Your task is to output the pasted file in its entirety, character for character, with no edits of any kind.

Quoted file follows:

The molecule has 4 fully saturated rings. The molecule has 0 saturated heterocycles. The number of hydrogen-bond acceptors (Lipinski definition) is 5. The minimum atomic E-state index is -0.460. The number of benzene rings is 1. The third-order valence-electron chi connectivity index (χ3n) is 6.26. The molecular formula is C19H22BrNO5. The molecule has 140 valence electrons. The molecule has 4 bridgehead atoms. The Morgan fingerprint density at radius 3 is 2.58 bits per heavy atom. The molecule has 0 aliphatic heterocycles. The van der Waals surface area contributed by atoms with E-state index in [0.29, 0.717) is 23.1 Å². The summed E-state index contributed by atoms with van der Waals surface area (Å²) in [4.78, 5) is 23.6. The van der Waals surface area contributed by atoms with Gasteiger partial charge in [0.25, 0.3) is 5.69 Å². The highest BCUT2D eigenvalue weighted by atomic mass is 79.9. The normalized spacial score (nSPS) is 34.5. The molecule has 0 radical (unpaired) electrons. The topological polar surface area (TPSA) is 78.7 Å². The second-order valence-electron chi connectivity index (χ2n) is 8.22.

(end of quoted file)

The molecule has 4 fully saturated rings. The molecule has 0 saturated heterocycles. The number of hydrogen-bond acceptors (Lipinski definition) is 5. The minimum atomic E-state index is -0.460. The number of benzene rings is 1. The third-order valence-electron chi connectivity index (χ3n) is 6.26. The molecular formula is C19H22BrNO5. The molecule has 140 valence electrons. The molecule has 4 bridgehead atoms. The Morgan fingerprint density at radius 3 is 2.58 bits per heavy atom. The molecule has 0 aliphatic heterocycles. The van der Waals surface area contributed by atoms with E-state index in [0.29, 0.717) is 23.1 Å². The summed E-state index contributed by atoms with van der Waals surface area (Å²) in [4.78, 5) is 23.6. The van der Waals surface area contributed by atoms with Gasteiger partial charge in [0.25, 0.3) is 5.69 Å². The highest BCUT2D eigenvalue weighted by atomic mass is 79.9. The normalized spacial score (nSPS) is 34.5. The molecule has 0 radical (unpaired) electrons. The topological polar surface area (TPSA) is 78.7 Å². The second-order valence-electron chi connectivity index (χ2n) is 8.22.